As Obama Unveils Lending Program, Wall Street Journal Says His Time Is Up

ap090129024965.jpgToday, the Wall Street Journal editorial board decided that President Barack Obama has already had ample time to fix the economy, and can now be blamed for all of our economic woes:

But after five weeks in office, it’s become clear that Mr. Obama’s policies are slowing, if not stopping, what would otherwise be the normal process of economic recovery. From punishing business to squandering scarce national public resources, Team Obama is creating more uncertainty and less confidence — and thus a longer period of recession or subpar growth.

So we had eight years to get into this mess and five weeks to get out? The Journal’s sole factor for determining Obama’s success was the fact that the Dow sunk below 7,000 yesterday. However, the Journal neglected to mention the administration’s housing plan — aimed at stemming the foreclosure crisis at the heart of the economic downturn — and also left out the new details of the administration’s public-private investment fund for the banks that were reported in the Journal’s own news pages.

These programs are part of Obama’s response to the mess President George Bush left behind, and the administration announced another facet today: the Term Asset-Backed Securities Loan Facility (TALF).

The goal for TALF is to boost lending to consumers and small businesses in a couple of ways. First, it will allow companies like GE Finance — which are already holding highly-rated asset-backed loans (like student or auto loans) — to use those loans as collateral for obtaining new federal funding, which it will turn around and lend right back out. Second, it will encourage hedge funds and private equity firms to go out and buy some of these loans, which they can then give to the Fed in return for funding to purchase more loans. This will create a market for loan securities, and as more are bought lending should get rolling again.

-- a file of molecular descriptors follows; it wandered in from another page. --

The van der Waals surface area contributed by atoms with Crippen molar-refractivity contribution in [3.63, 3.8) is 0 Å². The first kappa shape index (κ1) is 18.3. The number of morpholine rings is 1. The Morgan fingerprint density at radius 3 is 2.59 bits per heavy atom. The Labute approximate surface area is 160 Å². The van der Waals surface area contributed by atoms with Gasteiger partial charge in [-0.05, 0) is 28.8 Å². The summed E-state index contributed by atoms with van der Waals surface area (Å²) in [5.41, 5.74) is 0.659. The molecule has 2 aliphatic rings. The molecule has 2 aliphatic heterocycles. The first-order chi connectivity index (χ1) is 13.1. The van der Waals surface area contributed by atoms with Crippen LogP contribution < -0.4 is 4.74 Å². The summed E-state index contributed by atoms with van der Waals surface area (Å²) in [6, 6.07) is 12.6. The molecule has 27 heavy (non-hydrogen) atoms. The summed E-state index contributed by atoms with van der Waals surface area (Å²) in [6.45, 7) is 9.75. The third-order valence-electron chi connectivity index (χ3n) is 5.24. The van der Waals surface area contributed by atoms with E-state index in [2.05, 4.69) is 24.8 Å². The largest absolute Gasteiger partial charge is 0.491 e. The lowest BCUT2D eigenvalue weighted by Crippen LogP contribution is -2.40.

While there is a risk to the taxpayer, the loans eligible for the program included are relatively safe, as they have to be originated after October 2007 and AAA rated (which is the highest rating of credit worthiness). A push by the mortgage industry to include less stable mortgage backed securities has thus far been rebuffed.

The plan definitely isn’t perfect, and the federal government is going to be in the business of subsidizing hedge fund activities for a while (the program ends in December 2009). The Fed will have to carefully watch to ensure that firms receiving this money use it to buy more securities, and don’t run off to do something else. But at the end of the day, reviving credit is one more in a necessary series of steps toward economic recovery. And this recovery is going to take some time, a concept that the Journal evidently has a hard time grasping.